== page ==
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Jones revs up medal drive


SYDNEY, Australia - As one of the best female sprinters ever fled for France, the woman who wants to become track and field's dominant figure finally arrived on the Olympic stage.

American Marion Jones began her "Drive for Five" gold medals at 110,000-seat Olympic Stadium yesterday, breezing through her preliminary of the 100-meter dash. Jones is on a historic quest, to become the first woman to win five gold medals in the Olympics' centerpiece sport. She is favored to win the 100 and 200, will struggle with her steps in the long jump, then run on the American 400 and 1,600 relay teams.

Jones, a 24-year-old from Los Angeles, was a college basketball star turned gimpy-legged sprinter in 1996, when France's Marie-Jose Perec won the 200 and 400 in Atlanta. Jones had a year of high school left when she qualified for the U.S. team as a relay alternate in 1992. Confident that her time would come, Jones didn't go to Barcelona, where Perec earned her first Olympic 400 title.

Jones is here to be embraced, by an American TV network in need of a programming boost and a sport looking for happy news to drown out drug innuendos.

Perec? She pulled a Greta Garbo. She wants to be alone. The Frenchwoman arrived in Australia in disguise and left for her home by way of Singapore yesterday. The long-legged, catwalk model said that she was harassed by an intruder at her hotel and hounded by the Australian media.

It's tame by Fleet Street standards, but the tabloid headline in today's Sydney Daily Telegraph took this view of the fiasco: "Mademoiselle Chicken."

As is usually the case, Australia's Cathy Freeman has galvanized this nation. Perec is the two-time Olympic champion in the 400, the event the Olympic torch-lighter is favored to win Monday. Perec has ducked Freeman since Atlanta, raced few times anywhere, and her fitness has been called into question.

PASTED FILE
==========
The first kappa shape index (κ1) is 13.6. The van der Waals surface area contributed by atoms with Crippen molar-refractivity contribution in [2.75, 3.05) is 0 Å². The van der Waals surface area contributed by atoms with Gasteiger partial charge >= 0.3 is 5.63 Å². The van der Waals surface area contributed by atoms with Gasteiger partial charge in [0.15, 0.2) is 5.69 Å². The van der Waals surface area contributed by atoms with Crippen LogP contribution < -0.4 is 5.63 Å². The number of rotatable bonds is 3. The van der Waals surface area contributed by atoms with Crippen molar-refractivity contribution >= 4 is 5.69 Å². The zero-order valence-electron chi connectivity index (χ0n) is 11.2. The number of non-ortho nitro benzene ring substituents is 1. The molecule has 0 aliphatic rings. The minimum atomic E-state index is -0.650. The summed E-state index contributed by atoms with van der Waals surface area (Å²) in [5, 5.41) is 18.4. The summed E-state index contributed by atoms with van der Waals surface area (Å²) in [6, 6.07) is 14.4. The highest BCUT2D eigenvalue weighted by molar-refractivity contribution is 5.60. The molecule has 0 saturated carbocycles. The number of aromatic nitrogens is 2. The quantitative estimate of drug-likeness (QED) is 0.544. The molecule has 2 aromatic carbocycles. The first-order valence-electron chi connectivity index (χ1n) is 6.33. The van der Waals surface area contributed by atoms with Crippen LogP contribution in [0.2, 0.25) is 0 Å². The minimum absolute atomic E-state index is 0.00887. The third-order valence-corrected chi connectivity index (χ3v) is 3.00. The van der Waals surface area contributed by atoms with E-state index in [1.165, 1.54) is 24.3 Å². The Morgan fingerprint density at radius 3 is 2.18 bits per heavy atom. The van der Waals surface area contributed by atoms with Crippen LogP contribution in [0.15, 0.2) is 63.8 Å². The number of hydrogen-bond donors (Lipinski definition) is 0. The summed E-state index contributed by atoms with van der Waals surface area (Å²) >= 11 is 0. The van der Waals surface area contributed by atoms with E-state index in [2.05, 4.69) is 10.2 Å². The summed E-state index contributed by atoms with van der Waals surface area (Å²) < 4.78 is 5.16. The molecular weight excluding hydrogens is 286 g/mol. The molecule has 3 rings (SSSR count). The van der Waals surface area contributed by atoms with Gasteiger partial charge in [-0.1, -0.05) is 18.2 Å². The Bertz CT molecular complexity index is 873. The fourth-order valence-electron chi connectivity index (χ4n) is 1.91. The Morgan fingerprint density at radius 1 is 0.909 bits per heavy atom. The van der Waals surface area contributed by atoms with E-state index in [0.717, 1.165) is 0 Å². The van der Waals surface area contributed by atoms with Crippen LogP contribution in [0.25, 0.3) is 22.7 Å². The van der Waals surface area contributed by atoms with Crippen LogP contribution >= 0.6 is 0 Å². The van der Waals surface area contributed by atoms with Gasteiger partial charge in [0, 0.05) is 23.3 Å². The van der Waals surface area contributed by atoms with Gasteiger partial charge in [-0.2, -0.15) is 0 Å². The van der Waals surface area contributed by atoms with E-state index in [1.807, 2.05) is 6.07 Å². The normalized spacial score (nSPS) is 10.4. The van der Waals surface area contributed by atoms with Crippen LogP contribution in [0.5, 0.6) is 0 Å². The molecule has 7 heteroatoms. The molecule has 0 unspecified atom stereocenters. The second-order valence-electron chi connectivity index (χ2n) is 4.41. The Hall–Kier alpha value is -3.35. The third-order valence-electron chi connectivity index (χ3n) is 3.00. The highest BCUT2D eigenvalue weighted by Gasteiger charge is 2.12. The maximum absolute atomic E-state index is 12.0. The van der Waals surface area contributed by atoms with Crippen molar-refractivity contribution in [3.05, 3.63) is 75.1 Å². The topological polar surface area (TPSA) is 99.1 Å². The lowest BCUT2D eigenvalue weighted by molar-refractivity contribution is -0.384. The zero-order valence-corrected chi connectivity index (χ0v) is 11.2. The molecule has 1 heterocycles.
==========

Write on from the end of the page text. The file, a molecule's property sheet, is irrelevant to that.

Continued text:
Perec will not defend her title in the 200. Inger Miller is out of the 100 to rest a hamstring strain, and those absences should make it easier for Jones in the two sprints.

Jones watched the start of the track program on TV in her lodging. She liked what she saw of the Olympic track, and her expectations of the venue were met when she competed. Jones easily handled her preliminary, in 11.20 seconds.

"I sat in my apartment this morning and watched the women's 800," Jones said. "It's unbelievable. I'm very confident."

Jones' schedule doesn't turn demanding until next week, when the 200, long jump and both relays will be contested over four days.

The day did provide a tinge of familial disappointment for Jones. The first event on the program was qualifying in the men's shot put. Her husband, C.J. Hunter, is the world champion, but he had to pull out of the Games two weeks ago with an injury. Besides Hunter and Perec, the track and field meeting will miss American miler Regina Jacobs, who also pulled out with an injury.

There was no shortage of stars on the first of eight days of Olympic track. On another morning bursting in sunshine, Michael Johnson took the first half of his opening 400 hard, cast an annoying glance at the Brit on the inside and extended as little effort as possible. He is expected to repeat and place an assault on his world record of 43.18, if the winds don't swirl inside Olympic Stadium.

The 100-meter runners then came out, in the first of four rounds of an event that will conclude tomorrow in anticipated wins for the young Americans.

Canadian Donovan Bailey looked chunky for a defending Olympic champion, while Maurice Greene started in a style typical of HSI, the Los Angeles-based track and field club. The world record holder decelerated the last 40 meters and took his 100 preliminary in a dawdling 10.34 seconds - and "won" because he was slower than fellow American Jon Drummond and Trinidad and Tobago's Ato Boldon, some of his training partners at UCLA's Drake Stadium.

"I'm glad to get the show started," Greene said. "Jon and Ato and I have a bet to see who can run slowest and win in the first round. I won."

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